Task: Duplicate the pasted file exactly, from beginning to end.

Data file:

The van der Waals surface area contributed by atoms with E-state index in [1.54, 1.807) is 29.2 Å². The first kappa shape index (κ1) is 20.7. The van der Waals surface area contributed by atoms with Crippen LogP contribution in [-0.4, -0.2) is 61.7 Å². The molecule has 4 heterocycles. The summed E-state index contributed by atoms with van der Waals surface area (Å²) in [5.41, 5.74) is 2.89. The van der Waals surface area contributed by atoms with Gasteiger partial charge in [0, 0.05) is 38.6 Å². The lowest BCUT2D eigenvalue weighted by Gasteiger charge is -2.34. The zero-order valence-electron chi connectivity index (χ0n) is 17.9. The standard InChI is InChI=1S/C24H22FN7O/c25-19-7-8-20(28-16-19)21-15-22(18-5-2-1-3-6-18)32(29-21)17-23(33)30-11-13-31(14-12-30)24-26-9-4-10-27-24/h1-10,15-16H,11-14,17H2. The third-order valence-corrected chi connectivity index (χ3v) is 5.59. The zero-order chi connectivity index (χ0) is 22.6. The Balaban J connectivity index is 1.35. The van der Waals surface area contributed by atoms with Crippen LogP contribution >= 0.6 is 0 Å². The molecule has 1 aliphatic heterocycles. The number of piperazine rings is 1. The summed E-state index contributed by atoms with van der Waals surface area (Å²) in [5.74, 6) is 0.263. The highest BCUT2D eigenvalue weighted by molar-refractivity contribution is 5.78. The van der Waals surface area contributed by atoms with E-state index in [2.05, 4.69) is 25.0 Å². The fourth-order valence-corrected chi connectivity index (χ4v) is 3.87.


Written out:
The van der Waals surface area contributed by atoms with E-state index in [1.54, 1.807) is 29.2 Å². The first kappa shape index (κ1) is 20.7. The van der Waals surface area contributed by atoms with Crippen LogP contribution in [-0.4, -0.2) is 61.7 Å². The molecule has 4 heterocycles. The summed E-state index contributed by atoms with van der Waals surface area (Å²) in [5.41, 5.74) is 2.89. The van der Waals surface area contributed by atoms with Gasteiger partial charge in [0, 0.05) is 38.6 Å². The lowest BCUT2D eigenvalue weighted by Gasteiger charge is -2.34. The zero-order valence-electron chi connectivity index (χ0n) is 17.9. The standard InChI is InChI=1S/C24H22FN7O/c25-19-7-8-20(28-16-19)21-15-22(18-5-2-1-3-6-18)32(29-21)17-23(33)30-11-13-31(14-12-30)24-26-9-4-10-27-24/h1-10,15-16H,11-14,17H2. The third-order valence-corrected chi connectivity index (χ3v) is 5.59. The zero-order chi connectivity index (χ0) is 22.6. The Balaban J connectivity index is 1.35. The van der Waals surface area contributed by atoms with Crippen LogP contribution >= 0.6 is 0 Å². The molecule has 1 aliphatic heterocycles. The number of piperazine rings is 1. The summed E-state index contributed by atoms with van der Waals surface area (Å²) in [5.74, 6) is 0.263. The highest BCUT2D eigenvalue weighted by molar-refractivity contribution is 5.78. The van der Waals surface area contributed by atoms with E-state index in [2.05, 4.69) is 25.0 Å². The fourth-order valence-corrected chi connectivity index (χ4v) is 3.87.